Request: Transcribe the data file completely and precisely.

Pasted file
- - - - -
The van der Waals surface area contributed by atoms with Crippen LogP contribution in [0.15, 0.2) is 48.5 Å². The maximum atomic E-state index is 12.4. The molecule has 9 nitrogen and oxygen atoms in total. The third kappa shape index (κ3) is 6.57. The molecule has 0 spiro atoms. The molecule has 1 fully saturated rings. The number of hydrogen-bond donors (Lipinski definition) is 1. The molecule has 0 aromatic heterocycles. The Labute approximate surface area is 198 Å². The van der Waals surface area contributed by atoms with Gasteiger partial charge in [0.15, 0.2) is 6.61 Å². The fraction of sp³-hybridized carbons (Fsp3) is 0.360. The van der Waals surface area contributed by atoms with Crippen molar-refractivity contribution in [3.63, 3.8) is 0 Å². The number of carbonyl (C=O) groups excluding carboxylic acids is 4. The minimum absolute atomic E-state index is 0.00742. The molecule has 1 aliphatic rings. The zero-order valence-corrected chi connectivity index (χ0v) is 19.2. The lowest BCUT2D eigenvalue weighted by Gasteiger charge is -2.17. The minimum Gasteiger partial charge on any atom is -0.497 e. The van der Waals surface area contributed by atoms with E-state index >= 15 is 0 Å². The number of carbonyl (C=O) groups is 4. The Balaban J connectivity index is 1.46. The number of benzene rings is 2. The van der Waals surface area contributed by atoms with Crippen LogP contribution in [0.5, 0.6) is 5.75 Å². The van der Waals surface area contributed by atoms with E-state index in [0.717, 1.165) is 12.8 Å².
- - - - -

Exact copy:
The van der Waals surface area contributed by atoms with Crippen LogP contribution in [0.15, 0.2) is 48.5 Å². The maximum atomic E-state index is 12.4. The molecule has 9 nitrogen and oxygen atoms in total. The third kappa shape index (κ3) is 6.57. The molecule has 0 spiro atoms. The molecule has 1 fully saturated rings. The number of hydrogen-bond donors (Lipinski definition) is 1. The molecule has 0 aromatic heterocycles. The Labute approximate surface area is 198 Å². The van der Waals surface area contributed by atoms with Gasteiger partial charge in [0.15, 0.2) is 6.61 Å². The fraction of sp³-hybridized carbons (Fsp3) is 0.360. The van der Waals surface area contributed by atoms with Crippen molar-refractivity contribution in [3.63, 3.8) is 0 Å². The number of carbonyl (C=O) groups excluding carboxylic acids is 4. The minimum absolute atomic E-state index is 0.00742. The molecule has 1 aliphatic rings. The zero-order valence-corrected chi connectivity index (χ0v) is 19.2. The lowest BCUT2D eigenvalue weighted by Gasteiger charge is -2.17. The minimum Gasteiger partial charge on any atom is -0.497 e. The van der Waals surface area contributed by atoms with E-state index >= 15 is 0 Å². The number of carbonyl (C=O) groups is 4. The Balaban J connectivity index is 1.46. The number of benzene rings is 2. The van der Waals surface area contributed by atoms with Crippen LogP contribution in [0.5, 0.6) is 5.75 Å². The van der Waals surface area contributed by atoms with E-state index in [0.717, 1.165) is 12.8 Å².